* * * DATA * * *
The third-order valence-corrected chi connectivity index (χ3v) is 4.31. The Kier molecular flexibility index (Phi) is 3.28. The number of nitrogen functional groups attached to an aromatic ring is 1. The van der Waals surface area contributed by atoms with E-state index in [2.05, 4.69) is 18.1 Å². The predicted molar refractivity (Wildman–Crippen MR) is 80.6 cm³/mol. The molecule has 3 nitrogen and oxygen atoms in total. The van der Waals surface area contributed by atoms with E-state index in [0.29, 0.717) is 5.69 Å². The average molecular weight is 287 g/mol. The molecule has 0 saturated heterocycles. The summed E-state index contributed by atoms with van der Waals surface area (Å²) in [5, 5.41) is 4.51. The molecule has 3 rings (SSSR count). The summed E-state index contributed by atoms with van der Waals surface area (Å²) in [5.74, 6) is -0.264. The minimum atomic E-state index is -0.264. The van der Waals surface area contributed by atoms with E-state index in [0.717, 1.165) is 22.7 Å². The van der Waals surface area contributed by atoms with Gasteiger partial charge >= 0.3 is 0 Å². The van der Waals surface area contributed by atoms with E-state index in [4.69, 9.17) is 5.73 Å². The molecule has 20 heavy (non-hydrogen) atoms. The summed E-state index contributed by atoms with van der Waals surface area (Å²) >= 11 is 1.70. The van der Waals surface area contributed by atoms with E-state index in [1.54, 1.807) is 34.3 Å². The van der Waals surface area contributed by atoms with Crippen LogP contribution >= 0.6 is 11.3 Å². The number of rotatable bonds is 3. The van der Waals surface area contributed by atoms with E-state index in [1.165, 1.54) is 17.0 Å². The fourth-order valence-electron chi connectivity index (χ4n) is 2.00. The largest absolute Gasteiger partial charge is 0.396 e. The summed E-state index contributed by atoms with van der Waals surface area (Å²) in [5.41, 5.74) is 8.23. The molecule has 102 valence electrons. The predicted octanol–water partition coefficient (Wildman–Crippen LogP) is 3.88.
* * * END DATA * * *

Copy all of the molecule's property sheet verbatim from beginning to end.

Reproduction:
The third-order valence-corrected chi connectivity index (χ3v) is 4.31. The Kier molecular flexibility index (Phi) is 3.28. The number of nitrogen functional groups attached to an aromatic ring is 1. The van der Waals surface area contributed by atoms with E-state index in [2.05, 4.69) is 18.1 Å². The predicted molar refractivity (Wildman–Crippen MR) is 80.6 cm³/mol. The molecule has 3 nitrogen and oxygen atoms in total. The van der Waals surface area contributed by atoms with E-state index in [0.29, 0.717) is 5.69 Å². The average molecular weight is 287 g/mol. The molecule has 0 saturated heterocycles. The summed E-state index contributed by atoms with van der Waals surface area (Å²) in [5, 5.41) is 4.51. The molecule has 3 rings (SSSR count). The summed E-state index contributed by atoms with van der Waals surface area (Å²) in [5.74, 6) is -0.264. The minimum atomic E-state index is -0.264. The van der Waals surface area contributed by atoms with E-state index in [0.717, 1.165) is 22.7 Å². The van der Waals surface area contributed by atoms with Gasteiger partial charge >= 0.3 is 0 Å². The van der Waals surface area contributed by atoms with E-state index in [4.69, 9.17) is 5.73 Å². The molecule has 20 heavy (non-hydrogen) atoms. The summed E-state index contributed by atoms with van der Waals surface area (Å²) >= 11 is 1.70. The van der Waals surface area contributed by atoms with E-state index in [1.54, 1.807) is 34.3 Å². The van der Waals surface area contributed by atoms with Crippen LogP contribution >= 0.6 is 11.3 Å². The number of rotatable bonds is 3. The van der Waals surface area contributed by atoms with E-state index in [1.165, 1.54) is 17.0 Å². The fourth-order valence-electron chi connectivity index (χ4n) is 2.00. The largest absolute Gasteiger partial charge is 0.396 e. The summed E-state index contributed by atoms with van der Waals surface area (Å²) in [5.41, 5.74) is 8.23. The molecule has 102 valence electrons. The predicted octanol–water partition coefficient (Wildman–Crippen LogP) is 3.88.